|I was simply looking for an example of fair use. |
Then please review the links (provided earlier), rather than asking for a specific verdict in a sitution for which we have no specific information. Thank you.
|...copying whole blocks...[to] target their search placement... |
|...it isn't parody, it isn't quoting for the sake of conducting argument... |
See? This is the sort of information we need, in order to help you with your original question regarding whether this copying might be regarded as "fair use".
Using keywords as keywords isn't "transformative". And since your keywords serve a very specific purpose, his use of them could easily be viewed as damaging to the marketability of your original. The copying isn't for purposes of parody, review, or discussion (and it's not for educational purposes either, I would presume).
I don't know the nature of (the "copyright-worthiness" of) your "work" or the amount or proportion of the work he has taken, but you definitely have two of the four points of the Guidelines covered, and could probably make a good case for at least one of the other two. I don't see how he could prevail in claiming "fair use" as a defense to a charge of infringement.
| 2:40 pm on Aug 17, 2005 (gmt 0)|
| 5:04 pm on Aug 17, 2005 (gmt 0)|
This is *extremely* unlikely to happen, but the way that they can go after you for filing the DMCA with the search engines is to sue you for illegally interfering with his business by filing the takedown with the search engines. You could be responsible for any loss of income from search engine traffic as well as attorney fees and punitive damages.
And your only real defense against this would be to take the copyright claim to court and win it. This means being certain of where you stand ahead of time, which means going to a lawyer if you are not sure.
What is most likely to happen is that they will just go ahead and change it, and you will have been successful. But since you had to ask the question about Fair Use in the first place, you should anderstand the full ramifications to your actions if you file a DMCA takedown instead of oping for a C&D to them directly.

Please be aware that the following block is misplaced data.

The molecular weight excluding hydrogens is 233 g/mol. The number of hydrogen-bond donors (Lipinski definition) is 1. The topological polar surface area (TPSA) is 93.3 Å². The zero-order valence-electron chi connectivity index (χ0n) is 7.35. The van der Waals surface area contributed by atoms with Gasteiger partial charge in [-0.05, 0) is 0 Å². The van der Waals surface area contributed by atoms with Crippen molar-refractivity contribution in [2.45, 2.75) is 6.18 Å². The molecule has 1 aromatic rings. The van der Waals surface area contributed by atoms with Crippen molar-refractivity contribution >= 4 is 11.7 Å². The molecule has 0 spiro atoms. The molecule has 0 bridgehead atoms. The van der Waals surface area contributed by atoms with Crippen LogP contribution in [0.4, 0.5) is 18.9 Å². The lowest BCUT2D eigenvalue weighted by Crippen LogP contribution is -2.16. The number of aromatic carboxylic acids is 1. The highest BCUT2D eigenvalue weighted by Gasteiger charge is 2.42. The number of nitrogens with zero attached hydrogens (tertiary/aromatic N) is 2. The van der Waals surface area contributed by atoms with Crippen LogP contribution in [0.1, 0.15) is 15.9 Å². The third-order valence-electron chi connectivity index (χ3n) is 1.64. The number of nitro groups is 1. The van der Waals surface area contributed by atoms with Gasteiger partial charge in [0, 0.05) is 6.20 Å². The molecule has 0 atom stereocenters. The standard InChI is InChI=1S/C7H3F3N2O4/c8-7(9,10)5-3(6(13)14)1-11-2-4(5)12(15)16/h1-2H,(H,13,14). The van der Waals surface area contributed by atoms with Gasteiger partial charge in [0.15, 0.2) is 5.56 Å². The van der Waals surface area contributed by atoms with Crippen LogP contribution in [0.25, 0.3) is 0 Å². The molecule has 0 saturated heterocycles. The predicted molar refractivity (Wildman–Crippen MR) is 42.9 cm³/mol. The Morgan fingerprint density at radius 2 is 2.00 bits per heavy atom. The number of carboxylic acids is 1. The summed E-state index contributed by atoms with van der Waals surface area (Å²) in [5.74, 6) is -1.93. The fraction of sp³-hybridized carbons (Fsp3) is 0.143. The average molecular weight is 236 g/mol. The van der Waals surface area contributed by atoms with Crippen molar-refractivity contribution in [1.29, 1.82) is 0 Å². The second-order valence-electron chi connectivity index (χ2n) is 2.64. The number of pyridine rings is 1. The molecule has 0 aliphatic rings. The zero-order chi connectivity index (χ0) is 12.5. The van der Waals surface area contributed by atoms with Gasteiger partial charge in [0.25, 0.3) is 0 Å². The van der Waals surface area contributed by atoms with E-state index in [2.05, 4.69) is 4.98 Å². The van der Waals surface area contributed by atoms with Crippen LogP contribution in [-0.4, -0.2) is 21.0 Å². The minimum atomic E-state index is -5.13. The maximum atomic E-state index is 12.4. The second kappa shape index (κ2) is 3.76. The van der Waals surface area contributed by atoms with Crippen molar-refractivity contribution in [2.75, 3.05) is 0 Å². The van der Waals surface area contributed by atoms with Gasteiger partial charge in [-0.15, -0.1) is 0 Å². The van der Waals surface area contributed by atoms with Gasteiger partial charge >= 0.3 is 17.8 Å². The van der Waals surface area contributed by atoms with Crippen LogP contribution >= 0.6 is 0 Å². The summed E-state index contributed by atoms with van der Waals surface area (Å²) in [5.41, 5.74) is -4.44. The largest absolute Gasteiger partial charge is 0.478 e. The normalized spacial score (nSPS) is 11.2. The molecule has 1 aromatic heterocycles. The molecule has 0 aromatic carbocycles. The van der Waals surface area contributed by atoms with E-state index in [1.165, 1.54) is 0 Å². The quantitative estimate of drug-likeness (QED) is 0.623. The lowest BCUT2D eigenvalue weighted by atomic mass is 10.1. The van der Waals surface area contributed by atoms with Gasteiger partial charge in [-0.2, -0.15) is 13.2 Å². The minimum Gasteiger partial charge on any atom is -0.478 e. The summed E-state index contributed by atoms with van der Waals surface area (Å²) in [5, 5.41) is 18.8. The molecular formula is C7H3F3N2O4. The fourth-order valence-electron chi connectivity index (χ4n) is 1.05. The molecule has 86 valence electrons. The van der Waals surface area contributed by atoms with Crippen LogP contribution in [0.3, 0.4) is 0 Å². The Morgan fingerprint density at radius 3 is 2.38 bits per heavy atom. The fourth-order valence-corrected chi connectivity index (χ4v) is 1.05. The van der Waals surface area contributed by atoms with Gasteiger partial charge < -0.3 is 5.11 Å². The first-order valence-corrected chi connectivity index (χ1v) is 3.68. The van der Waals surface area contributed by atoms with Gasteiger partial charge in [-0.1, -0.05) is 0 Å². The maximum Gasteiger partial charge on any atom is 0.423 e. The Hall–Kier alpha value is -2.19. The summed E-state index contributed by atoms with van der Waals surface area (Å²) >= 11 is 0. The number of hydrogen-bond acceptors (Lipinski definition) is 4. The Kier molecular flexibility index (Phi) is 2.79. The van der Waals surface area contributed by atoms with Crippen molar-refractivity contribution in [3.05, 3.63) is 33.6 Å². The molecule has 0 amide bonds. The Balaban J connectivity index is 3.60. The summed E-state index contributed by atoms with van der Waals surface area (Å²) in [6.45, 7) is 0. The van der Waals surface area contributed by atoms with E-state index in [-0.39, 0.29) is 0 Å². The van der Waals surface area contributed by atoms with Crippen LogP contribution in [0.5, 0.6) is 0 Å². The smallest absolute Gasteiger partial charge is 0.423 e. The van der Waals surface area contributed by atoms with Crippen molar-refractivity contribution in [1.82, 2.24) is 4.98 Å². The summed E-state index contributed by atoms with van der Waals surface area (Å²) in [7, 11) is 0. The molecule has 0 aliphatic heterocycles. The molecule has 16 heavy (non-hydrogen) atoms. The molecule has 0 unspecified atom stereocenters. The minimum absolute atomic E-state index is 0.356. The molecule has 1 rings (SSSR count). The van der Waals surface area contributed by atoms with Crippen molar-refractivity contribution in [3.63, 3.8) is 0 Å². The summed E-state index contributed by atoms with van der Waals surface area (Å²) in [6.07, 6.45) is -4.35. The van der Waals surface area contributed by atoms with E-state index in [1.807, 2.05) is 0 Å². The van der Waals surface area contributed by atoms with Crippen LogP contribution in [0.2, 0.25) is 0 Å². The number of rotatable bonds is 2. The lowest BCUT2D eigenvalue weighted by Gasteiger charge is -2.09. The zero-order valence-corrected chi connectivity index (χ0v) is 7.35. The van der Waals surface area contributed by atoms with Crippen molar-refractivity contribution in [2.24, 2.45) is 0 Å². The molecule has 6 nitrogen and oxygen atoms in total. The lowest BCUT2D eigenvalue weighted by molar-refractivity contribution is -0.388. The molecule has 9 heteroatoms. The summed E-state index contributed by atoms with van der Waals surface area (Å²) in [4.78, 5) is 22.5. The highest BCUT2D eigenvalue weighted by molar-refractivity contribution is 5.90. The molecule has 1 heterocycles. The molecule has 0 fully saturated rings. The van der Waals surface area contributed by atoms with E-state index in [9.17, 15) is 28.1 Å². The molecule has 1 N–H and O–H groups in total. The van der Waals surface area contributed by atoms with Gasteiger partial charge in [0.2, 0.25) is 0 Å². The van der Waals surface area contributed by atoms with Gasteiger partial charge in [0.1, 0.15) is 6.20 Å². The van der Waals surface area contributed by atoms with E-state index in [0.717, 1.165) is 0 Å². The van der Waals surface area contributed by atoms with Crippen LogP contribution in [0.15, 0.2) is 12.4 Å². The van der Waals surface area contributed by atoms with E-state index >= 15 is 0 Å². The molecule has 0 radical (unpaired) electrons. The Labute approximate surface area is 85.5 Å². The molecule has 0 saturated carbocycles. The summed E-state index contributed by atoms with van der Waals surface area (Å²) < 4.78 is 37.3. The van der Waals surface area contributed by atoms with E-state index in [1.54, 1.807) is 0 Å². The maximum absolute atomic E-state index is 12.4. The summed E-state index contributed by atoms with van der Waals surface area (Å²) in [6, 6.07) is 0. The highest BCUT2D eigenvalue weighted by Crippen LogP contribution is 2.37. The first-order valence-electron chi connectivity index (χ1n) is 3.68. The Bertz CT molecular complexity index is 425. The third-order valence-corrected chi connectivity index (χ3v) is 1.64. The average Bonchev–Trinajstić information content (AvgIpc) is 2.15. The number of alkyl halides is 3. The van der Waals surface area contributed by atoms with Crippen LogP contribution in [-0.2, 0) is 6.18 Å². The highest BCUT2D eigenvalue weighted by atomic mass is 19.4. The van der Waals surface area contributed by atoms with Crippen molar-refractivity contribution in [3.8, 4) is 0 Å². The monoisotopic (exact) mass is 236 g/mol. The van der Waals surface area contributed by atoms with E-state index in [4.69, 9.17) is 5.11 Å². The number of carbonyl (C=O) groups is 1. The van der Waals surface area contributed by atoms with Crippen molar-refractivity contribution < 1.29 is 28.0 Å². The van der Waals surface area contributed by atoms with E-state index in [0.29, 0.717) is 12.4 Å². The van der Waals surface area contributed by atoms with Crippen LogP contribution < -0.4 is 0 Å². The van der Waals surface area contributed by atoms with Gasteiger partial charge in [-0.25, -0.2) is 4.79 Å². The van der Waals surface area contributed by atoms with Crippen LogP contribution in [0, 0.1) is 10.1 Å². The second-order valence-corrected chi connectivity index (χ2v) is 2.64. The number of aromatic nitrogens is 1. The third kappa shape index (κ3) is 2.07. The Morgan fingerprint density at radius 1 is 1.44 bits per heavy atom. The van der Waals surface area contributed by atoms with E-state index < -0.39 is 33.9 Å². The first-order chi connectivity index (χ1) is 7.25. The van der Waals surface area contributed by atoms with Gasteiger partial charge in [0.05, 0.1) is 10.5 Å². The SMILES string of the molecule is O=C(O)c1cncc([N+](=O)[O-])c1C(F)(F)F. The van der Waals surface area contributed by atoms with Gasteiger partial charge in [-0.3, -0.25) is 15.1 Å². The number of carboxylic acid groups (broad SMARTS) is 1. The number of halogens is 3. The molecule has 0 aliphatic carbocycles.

| 5:08 pm on Aug 17, 2005 (gmt 0)|
"And there are the crazies out there who will argue "fair use" and that you committed perjury. Registration of copyright is your best protection. It covers you from the date the Library of Congress receives it, so get proof of delivery."
I sent this off to the library of congress this morning. I sent two copies on two cds and used extra wrapping to protect it more. I forgot to send a printout of my main page, but maybe I can send this tomorrow separately and just ask them to attach it to the application?
I also sent this package overnight with a return-receipt so I will have proof of when it is received.
I don't think these guys can argue fair use. The theft does not seem to fall under any of the criteria that Eliz mentioned at all.
I also spoke to an attorney friend of mine today. It may be that these guys may want to come after by arguing that I filed in bad faith and mistakenly. Bad faith isn't possible in my opinion. They stole an ordered list of 16 of my own uniquely worded phrases (even down to the use of ampersands)
and copied them word-for-word without alteration. They also copied a huge block of text and managed to include a hilarious misspelling on my part. So, I don't think fair use is a good argument for them. As to "mistaken", I don't see that happening either. There's no mistaking anything when you line the two pages up. Or the fact that my content existed as of 5/19/04 and their site was created in 10/04.
I am thinking that the worst outcome is that they file a counter notification with google to get their site back on google and then wait for me to pursue them in federal court. Which, to be honest, I probably won't do since my attorney friend indicated to me that this would probably cost tens of thousands of dollars.
So, what then, is a DMCA complaint worth? I'm not sure if it's worth anything at this point.